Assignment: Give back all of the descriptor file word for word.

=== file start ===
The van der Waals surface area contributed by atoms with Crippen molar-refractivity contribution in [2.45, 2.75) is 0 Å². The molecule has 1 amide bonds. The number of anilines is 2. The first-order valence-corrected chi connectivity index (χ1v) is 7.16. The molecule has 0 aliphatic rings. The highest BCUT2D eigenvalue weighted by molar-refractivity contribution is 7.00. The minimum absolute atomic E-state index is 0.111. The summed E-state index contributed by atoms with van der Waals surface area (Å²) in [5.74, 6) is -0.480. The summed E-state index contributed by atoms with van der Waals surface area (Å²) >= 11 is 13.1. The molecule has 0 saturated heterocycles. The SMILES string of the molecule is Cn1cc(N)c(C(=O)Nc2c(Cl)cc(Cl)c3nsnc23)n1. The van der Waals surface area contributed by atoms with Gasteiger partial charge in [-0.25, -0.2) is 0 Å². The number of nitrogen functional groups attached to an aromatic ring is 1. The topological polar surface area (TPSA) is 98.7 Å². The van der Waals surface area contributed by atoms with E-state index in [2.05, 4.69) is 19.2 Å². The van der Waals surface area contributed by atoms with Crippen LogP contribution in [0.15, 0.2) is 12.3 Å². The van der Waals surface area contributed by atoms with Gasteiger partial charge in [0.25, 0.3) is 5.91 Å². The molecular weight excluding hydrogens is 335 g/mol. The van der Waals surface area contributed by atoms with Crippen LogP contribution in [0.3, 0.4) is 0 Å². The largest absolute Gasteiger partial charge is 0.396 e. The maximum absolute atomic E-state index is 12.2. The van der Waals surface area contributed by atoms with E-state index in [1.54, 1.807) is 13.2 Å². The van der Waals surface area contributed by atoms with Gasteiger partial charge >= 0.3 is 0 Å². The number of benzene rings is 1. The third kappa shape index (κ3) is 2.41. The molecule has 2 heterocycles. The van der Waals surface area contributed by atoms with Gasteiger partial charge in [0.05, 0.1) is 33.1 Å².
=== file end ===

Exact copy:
The van der Waals surface area contributed by atoms with Crippen molar-refractivity contribution in [2.45, 2.75) is 0 Å². The molecule has 1 amide bonds. The number of anilines is 2. The first-order valence-corrected chi connectivity index (χ1v) is 7.16. The molecule has 0 aliphatic rings. The highest BCUT2D eigenvalue weighted by molar-refractivity contribution is 7.00. The minimum absolute atomic E-state index is 0.111. The summed E-state index contributed by atoms with van der Waals surface area (Å²) in [5.74, 6) is -0.480. The summed E-state index contributed by atoms with van der Waals surface area (Å²) >= 11 is 13.1. The molecule has 0 saturated heterocycles. The SMILES string of the molecule is Cn1cc(N)c(C(=O)Nc2c(Cl)cc(Cl)c3nsnc23)n1. The van der Waals surface area contributed by atoms with Gasteiger partial charge in [-0.25, -0.2) is 0 Å². The number of nitrogen functional groups attached to an aromatic ring is 1. The topological polar surface area (TPSA) is 98.7 Å². The van der Waals surface area contributed by atoms with E-state index in [2.05, 4.69) is 19.2 Å². The van der Waals surface area contributed by atoms with Crippen LogP contribution in [0.15, 0.2) is 12.3 Å². The van der Waals surface area contributed by atoms with Gasteiger partial charge in [0.25, 0.3) is 5.91 Å². The molecular weight excluding hydrogens is 335 g/mol. The van der Waals surface area contributed by atoms with Crippen LogP contribution in [0.3, 0.4) is 0 Å². The largest absolute Gasteiger partial charge is 0.396 e. The maximum absolute atomic E-state index is 12.2. The van der Waals surface area contributed by atoms with E-state index in [1.54, 1.807) is 13.2 Å². The van der Waals surface area contributed by atoms with Gasteiger partial charge >= 0.3 is 0 Å². The number of benzene rings is 1. The third kappa shape index (κ3) is 2.41. The molecule has 2 heterocycles. The van der Waals surface area contributed by atoms with Gasteiger partial charge in [0.05, 0.1) is 33.1 Å².